ERIC Number: ED401370
Record Type: Non-Journal
Publication Date: 1995-Apr
Reference Count: N/A
Charter Schools: A National Innovation for Pennsylvania.
Greenawalt, Charles E.
A charter school is an autonomous educational entity operating under a contract negotiated between the organizers who manage the school (teachers, parents, or others from the public or private sector) and the sponsors who oversee the provisions of the charter (local school boards, state education boards, or some other public authority). The premise that underlies the charter school idea is that this innovation will free schools from the uniformity and confines of top-down regulations and mandates. Eleven states have charter school legislation, but only 6 of those charter laws are considered to be "alive." The possibilities for charter schools in Pennsylvania appear quite bright. In states where charter schools have been adopted, a number of challenges have developed, four of which are prominent. The first is the necessity for new relationships to be developed between school boards and schools. The second is that charter schools must use true site-based decision making. A third challenge is that charter schools must, and will, provide new roles for teachers, and the final challenge is that charter school legislation will also generate fear among educators that it will be a back door for private school vouchers. In Pennsylvania, as in other states, the charter school innovation must not be seen as an instant panacea. Nevertheless, charter schools offer an avenue to bring together some of the most promising educational reform ideas to create highly autonomous and accountable learning environments. (Contains one table comparing charter school legislative approaches.) (SLD)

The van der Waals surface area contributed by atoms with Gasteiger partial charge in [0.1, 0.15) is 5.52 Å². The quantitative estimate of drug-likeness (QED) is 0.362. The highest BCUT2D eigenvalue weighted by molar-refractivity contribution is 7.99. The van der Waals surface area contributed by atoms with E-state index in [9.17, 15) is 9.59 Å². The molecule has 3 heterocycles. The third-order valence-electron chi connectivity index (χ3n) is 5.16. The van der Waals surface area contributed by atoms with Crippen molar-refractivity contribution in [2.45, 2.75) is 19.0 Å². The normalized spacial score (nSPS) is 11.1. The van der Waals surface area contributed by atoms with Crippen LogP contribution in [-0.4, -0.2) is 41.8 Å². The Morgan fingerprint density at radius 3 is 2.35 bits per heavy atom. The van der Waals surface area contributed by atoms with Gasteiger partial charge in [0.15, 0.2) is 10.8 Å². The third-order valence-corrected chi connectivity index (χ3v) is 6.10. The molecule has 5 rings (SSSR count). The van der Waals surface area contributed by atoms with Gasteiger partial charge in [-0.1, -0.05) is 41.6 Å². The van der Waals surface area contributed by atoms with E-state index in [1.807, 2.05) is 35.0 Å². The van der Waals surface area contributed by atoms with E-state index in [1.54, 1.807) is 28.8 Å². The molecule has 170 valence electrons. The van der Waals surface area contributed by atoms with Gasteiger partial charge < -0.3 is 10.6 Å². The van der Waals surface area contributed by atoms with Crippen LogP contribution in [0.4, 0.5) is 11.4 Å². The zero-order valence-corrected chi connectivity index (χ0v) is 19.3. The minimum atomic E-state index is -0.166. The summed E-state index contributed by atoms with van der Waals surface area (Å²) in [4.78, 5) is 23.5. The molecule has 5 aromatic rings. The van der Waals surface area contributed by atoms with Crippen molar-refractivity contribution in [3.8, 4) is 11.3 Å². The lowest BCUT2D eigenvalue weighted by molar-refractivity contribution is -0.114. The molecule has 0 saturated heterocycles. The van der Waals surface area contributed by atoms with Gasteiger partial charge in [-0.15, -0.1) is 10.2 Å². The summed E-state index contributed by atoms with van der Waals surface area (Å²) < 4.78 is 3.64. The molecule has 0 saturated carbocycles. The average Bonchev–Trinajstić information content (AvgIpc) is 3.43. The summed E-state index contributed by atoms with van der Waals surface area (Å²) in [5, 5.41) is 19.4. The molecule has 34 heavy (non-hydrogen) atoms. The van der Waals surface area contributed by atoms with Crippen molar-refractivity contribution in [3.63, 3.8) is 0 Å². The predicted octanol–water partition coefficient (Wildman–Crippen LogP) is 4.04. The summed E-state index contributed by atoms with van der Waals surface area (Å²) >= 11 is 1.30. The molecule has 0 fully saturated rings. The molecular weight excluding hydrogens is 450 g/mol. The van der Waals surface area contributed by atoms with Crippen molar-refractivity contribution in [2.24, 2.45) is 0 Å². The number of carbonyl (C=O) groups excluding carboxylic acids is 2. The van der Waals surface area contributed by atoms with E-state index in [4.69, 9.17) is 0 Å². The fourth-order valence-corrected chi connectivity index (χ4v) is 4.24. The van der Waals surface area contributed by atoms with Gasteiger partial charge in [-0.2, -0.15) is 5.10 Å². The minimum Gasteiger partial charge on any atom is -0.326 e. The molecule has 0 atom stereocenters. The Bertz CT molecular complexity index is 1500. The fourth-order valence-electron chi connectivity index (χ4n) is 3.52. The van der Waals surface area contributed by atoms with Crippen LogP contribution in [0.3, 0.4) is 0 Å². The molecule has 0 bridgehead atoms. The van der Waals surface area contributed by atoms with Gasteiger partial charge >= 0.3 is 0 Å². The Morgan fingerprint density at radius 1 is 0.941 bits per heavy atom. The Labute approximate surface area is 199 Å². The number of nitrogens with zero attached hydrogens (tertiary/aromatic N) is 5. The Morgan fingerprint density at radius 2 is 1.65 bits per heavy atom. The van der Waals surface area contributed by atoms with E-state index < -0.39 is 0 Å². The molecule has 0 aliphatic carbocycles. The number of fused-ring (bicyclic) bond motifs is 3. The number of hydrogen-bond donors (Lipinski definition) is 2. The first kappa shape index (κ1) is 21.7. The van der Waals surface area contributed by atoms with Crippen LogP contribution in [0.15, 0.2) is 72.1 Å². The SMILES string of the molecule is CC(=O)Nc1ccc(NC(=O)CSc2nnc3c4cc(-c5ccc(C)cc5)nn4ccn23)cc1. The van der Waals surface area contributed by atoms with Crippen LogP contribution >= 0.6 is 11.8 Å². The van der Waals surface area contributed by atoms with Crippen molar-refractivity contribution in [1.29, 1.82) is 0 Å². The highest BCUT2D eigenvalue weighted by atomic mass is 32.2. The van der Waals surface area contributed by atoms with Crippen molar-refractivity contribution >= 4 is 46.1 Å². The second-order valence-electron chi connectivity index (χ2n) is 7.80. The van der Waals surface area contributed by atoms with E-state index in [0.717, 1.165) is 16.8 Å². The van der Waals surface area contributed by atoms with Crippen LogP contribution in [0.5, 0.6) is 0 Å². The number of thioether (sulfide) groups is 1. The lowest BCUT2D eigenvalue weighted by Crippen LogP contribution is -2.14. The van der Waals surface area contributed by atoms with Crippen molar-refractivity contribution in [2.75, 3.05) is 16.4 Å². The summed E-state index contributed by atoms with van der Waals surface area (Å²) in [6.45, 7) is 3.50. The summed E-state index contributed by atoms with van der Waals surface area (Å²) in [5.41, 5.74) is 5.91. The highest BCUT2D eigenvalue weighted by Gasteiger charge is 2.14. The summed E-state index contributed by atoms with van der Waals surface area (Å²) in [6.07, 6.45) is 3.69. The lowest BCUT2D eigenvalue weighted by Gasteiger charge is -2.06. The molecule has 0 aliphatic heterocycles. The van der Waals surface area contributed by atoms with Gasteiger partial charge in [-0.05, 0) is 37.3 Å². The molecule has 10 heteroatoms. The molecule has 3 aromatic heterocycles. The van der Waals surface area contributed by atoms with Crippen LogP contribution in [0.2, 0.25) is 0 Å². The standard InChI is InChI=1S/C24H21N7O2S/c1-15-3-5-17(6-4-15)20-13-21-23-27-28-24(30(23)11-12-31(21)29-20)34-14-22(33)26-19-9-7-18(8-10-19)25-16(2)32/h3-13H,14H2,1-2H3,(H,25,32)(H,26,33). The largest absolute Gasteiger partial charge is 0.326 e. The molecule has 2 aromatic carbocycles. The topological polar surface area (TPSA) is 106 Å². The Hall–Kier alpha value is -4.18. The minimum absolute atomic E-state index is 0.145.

Publication Type: Reports - Evaluative
Education Level: N/A
Authoring Institution: Commonwealth Foundation for Public Policy Alternatives, Harrisburg, PA.
Identifiers - Location: Pennsylvania